So Wanda crashed. And then she spent all her money, mostly loans and credit, on crashing even more. Because her misery needed to be grand in order to be valid. She had to challenge that emptiness, explode within it, set all her cells on fire, soar over the city, cast a shadow on its shadow, engulf it in her own darkness, see how far her powers go.
And then, one day, she stopped spinning. She woke up, and didn’t have anything. No job, no money, and very soon, she would have no home. But Wanda found that incredibly freeing. A butterfly in a storm – crushed to bits, but in triumphant celestial glory.
She slept for a few days, ate whatever remains of food she had, locked herself in, switched all her devices off, and she waited.
The first day without food Wanda felt weak, teary, victimised, but by the third day she felt ecstatic. Every time she would march to the fridge it would appear even larger that the previous time, emptier too, but brighter, like a spaceship, about to deliver the seeds of creation to yet another planet.
Wanda was that planet. She was going to be fertilised, she could feel it approaching, this bounty, cornucopia of food, ideas, thoughts, feelings. It would materialise from thin air. In the fridge. She just needed to wait. And while waiting she needed to write her experience down, like a message in a bottle, from the future, to herself, to her former identities, to everyone on this Earth, as this was gold, this experience was pure gold.
The seventh day she saw it. A tiny shadow passed by the fridge. Then another came along. And another. Wanda could not follow all the activity, her eyes were dry, her sight blurry, but she was eager, so happy, shaking in anticipation. There must be a way they all go in. A tunnel of transmutation!
She opened the fridge, it was empty. But not for long, Wanda thought. She was beaming with pride. This is it, this is how it starts, with shadows becoming matter, with nothingness conjuring light, the void creating life, it just needs the right vessel, like this appliance is now, like I could be!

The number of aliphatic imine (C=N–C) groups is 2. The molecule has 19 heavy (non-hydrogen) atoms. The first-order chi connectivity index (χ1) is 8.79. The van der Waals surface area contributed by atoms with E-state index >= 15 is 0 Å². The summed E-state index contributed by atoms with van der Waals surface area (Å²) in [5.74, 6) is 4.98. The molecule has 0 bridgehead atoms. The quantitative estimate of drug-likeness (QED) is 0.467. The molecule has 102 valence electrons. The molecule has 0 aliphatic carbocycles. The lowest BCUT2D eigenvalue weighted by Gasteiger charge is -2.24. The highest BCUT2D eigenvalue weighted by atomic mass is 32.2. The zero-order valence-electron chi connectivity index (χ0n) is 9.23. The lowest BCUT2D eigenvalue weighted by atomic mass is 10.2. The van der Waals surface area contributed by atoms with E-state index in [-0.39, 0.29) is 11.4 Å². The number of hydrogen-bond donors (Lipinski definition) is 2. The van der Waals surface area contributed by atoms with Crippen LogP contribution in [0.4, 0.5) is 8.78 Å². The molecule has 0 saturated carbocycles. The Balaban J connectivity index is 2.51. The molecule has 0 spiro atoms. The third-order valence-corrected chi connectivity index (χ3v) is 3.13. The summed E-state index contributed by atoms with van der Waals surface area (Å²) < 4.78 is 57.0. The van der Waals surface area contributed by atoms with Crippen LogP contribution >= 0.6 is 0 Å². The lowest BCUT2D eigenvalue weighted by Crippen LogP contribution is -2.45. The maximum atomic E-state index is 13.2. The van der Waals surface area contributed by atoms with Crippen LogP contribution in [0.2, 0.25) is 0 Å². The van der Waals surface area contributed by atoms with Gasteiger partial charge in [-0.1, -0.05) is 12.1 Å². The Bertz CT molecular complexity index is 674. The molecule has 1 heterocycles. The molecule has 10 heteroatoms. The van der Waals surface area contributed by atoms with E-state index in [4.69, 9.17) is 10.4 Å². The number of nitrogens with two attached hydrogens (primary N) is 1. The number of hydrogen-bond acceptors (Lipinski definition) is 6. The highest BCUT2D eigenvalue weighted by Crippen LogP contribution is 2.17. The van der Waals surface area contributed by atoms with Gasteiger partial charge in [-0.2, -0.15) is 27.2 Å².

Then the light in the fridge started to flicker and fail.
Wanda let out a sharp cry. She began to sway the fridge back and forth, violently, and the light went out entirely. She then pulled it back with all the strength she had left in her, and plunged into the wires behind. The blow was instantaneous. Wanda flew back through the air. Then, she seemed to be floating above ground.
When she was hovering over the room, Wanda noticed an army of locusts coming out of the electrical socket, fluorescent and terrifying, growing in number, until her motionless body below, on the floor, was covered in them.
She was in awe. Suddenly, her shape was a creature from a different universe, a beautiful abomination. Wanda’s heart was filled with joy – such warmth, such kindness she received from these beings. Finally she understood what it meant to be loved. To be respected. To merge with all that there is. The price of creation.
Then, she slowly drifted down, into her body – a goose feather floating in the air on a busy poultry farm. Mundane and unnoticed.
Wanda opened her eyes, and moved her right middle finger.
© Milana Vujkov, Demolition Road: Electric Locusts, 2014